Shares of major property developers in Singapore were battered Monday after the government introduced new measures at the weekend to cool the real estate market.
By the closing bell, shares of top developers listed on the Singapore Exchange had sunk more than four percent as investors spooked by the measures dumped the stocks.
CapitaLand closed 4.11 percent lower at Sg$3.73, City Developments fell 7.54 percent to Sg$11.65 and Keppel Land slumped 7.24 percent to Sg$3.97.
"We're seeing a knee-jerk reaction to the cooling measures," said Jason Hughes, head of premium client management for IG Markets Singapore.
The new measures, which came into force Saturday, included sharply higher duties on property purchases by foreigners.
Singaporeans' minimum cash downpayments for second or subsequent homes were raised from 10 to 25 percent of a property's value.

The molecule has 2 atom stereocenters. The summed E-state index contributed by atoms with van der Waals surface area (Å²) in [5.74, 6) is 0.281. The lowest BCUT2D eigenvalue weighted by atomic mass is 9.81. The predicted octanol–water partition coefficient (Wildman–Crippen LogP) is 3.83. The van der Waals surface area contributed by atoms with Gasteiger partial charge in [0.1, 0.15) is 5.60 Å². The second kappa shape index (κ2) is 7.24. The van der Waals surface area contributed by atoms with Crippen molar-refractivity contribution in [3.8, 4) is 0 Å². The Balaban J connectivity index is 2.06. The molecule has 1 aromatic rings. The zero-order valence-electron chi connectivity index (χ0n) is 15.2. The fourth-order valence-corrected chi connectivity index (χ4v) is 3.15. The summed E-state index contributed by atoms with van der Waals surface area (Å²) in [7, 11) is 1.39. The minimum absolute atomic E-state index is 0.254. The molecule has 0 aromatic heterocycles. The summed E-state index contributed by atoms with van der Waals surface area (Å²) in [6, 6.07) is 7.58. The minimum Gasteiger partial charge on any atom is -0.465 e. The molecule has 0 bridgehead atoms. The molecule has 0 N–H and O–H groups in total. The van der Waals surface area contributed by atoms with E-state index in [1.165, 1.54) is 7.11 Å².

But Hughes predicted property stocks would be able to ride out the storm thanks to their overseas portfolios.
"We do have to consider that a number of these guys are regionally focused," he said, adding that the effect would have been more severe if they had been purely local developers.
HSBC Global Research said in a report that Singapore may institute more cooling measures because property demand is expected to remain robust.
"Low interest rates and an expected economic recovery this year will support demand. Further steps can, therefore, not be ruled out," the report said.
The measures were imposed after home prices continued to rise even as the city-state suffered an economic slowdown. It narrowly avoided a technical recession in the last quarter of 2012.
The economy grew just 1.2 percent in 2012, from 4.9 percent in 2011. Expansion this year is forecast at 1.0-3.0 percent.